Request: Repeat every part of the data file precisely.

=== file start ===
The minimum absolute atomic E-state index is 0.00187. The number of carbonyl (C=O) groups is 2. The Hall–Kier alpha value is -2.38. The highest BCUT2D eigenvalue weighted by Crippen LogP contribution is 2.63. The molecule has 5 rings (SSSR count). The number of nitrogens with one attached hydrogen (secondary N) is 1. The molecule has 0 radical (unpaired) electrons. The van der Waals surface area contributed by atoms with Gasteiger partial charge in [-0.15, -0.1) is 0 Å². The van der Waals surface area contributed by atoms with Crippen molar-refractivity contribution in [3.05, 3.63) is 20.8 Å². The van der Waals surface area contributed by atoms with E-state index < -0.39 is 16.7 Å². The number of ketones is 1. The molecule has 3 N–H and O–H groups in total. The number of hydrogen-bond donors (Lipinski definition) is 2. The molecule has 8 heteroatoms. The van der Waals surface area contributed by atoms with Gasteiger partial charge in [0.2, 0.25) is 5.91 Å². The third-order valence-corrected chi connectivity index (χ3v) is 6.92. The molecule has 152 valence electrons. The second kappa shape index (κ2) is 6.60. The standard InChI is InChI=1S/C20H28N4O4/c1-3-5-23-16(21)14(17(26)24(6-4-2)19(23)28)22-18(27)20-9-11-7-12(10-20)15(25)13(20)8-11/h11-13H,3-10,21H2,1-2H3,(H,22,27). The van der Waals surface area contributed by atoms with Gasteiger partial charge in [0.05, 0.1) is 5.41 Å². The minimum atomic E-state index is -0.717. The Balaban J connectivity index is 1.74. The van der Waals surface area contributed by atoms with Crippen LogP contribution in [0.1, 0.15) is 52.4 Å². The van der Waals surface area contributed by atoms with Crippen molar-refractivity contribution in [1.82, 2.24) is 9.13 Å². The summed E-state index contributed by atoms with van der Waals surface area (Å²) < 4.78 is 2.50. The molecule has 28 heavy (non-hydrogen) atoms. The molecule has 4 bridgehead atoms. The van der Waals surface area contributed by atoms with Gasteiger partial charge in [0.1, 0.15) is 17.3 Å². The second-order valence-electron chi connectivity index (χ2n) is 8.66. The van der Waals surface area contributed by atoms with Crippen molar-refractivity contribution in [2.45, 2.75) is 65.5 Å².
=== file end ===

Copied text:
The minimum absolute atomic E-state index is 0.00187. The number of carbonyl (C=O) groups is 2. The Hall–Kier alpha value is -2.38. The highest BCUT2D eigenvalue weighted by Crippen LogP contribution is 2.63. The molecule has 5 rings (SSSR count). The number of nitrogens with one attached hydrogen (secondary N) is 1. The molecule has 0 radical (unpaired) electrons. The van der Waals surface area contributed by atoms with Gasteiger partial charge in [-0.15, -0.1) is 0 Å². The van der Waals surface area contributed by atoms with Crippen molar-refractivity contribution in [3.05, 3.63) is 20.8 Å². The van der Waals surface area contributed by atoms with E-state index < -0.39 is 16.7 Å². The number of ketones is 1. The molecule has 3 N–H and O–H groups in total. The number of hydrogen-bond donors (Lipinski definition) is 2. The molecule has 8 heteroatoms. The van der Waals surface area contributed by atoms with Gasteiger partial charge in [0.2, 0.25) is 5.91 Å². The third-order valence-corrected chi connectivity index (χ3v) is 6.92. The molecule has 152 valence electrons. The second kappa shape index (κ2) is 6.60. The standard InChI is InChI=1S/C20H28N4O4/c1-3-5-23-16(21)14(17(26)24(6-4-2)19(23)28)22-18(27)20-9-11-7-12(10-20)15(25)13(20)8-11/h11-13H,3-10,21H2,1-2H3,(H,22,27). The van der Waals surface area contributed by atoms with Gasteiger partial charge in [0.05, 0.1) is 5.41 Å². The minimum atomic E-state index is -0.717. The Balaban J connectivity index is 1.74. The van der Waals surface area contributed by atoms with Crippen LogP contribution in [0.1, 0.15) is 52.4 Å². The van der Waals surface area contributed by atoms with Crippen molar-refractivity contribution in [1.82, 2.24) is 9.13 Å². The summed E-state index contributed by atoms with van der Waals surface area (Å²) < 4.78 is 2.50. The molecule has 28 heavy (non-hydrogen) atoms. The molecule has 4 bridgehead atoms. The van der Waals surface area contributed by atoms with Gasteiger partial charge in [0.1, 0.15) is 17.3 Å². The second-order valence-electron chi connectivity index (χ2n) is 8.66. The van der Waals surface area contributed by atoms with Crippen molar-refractivity contribution in [2.45, 2.75) is 65.5 Å².